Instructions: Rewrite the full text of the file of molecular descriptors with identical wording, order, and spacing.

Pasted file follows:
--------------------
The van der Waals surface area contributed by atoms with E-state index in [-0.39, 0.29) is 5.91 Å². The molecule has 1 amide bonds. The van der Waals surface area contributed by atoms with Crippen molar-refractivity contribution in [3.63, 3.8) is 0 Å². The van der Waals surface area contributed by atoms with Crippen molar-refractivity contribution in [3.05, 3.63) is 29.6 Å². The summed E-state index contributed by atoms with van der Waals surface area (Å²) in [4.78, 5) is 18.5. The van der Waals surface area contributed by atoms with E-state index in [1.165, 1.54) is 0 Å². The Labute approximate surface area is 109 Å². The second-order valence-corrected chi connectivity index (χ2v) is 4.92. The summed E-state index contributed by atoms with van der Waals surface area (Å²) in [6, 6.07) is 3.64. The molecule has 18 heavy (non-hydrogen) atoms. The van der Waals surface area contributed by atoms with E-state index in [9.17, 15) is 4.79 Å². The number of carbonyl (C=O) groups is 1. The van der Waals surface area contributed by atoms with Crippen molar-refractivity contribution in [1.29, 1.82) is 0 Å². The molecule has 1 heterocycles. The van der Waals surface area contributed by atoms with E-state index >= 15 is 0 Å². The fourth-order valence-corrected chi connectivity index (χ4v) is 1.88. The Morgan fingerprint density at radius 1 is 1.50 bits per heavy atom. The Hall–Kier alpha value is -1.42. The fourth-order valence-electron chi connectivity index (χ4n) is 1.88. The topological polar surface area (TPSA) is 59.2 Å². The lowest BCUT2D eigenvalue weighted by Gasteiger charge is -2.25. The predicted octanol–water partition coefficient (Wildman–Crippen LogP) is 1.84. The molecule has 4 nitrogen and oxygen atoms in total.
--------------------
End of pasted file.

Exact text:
The van der Waals surface area contributed by atoms with E-state index in [-0.39, 0.29) is 5.91 Å². The molecule has 1 amide bonds. The van der Waals surface area contributed by atoms with Crippen molar-refractivity contribution in [3.63, 3.8) is 0 Å². The van der Waals surface area contributed by atoms with Crippen molar-refractivity contribution in [3.05, 3.63) is 29.6 Å². The summed E-state index contributed by atoms with van der Waals surface area (Å²) in [4.78, 5) is 18.5. The van der Waals surface area contributed by atoms with E-state index in [1.165, 1.54) is 0 Å². The Labute approximate surface area is 109 Å². The second-order valence-corrected chi connectivity index (χ2v) is 4.92. The summed E-state index contributed by atoms with van der Waals surface area (Å²) in [6, 6.07) is 3.64. The molecule has 18 heavy (non-hydrogen) atoms. The van der Waals surface area contributed by atoms with E-state index in [9.17, 15) is 4.79 Å². The number of carbonyl (C=O) groups is 1. The van der Waals surface area contributed by atoms with Crippen molar-refractivity contribution in [1.29, 1.82) is 0 Å². The molecule has 1 heterocycles. The van der Waals surface area contributed by atoms with E-state index >= 15 is 0 Å². The fourth-order valence-corrected chi connectivity index (χ4v) is 1.88. The Morgan fingerprint density at radius 1 is 1.50 bits per heavy atom. The Hall–Kier alpha value is -1.42. The fourth-order valence-electron chi connectivity index (χ4n) is 1.88. The topological polar surface area (TPSA) is 59.2 Å². The lowest BCUT2D eigenvalue weighted by Gasteiger charge is -2.25. The predicted octanol–water partition coefficient (Wildman–Crippen LogP) is 1.84. The molecule has 4 nitrogen and oxygen atoms in total.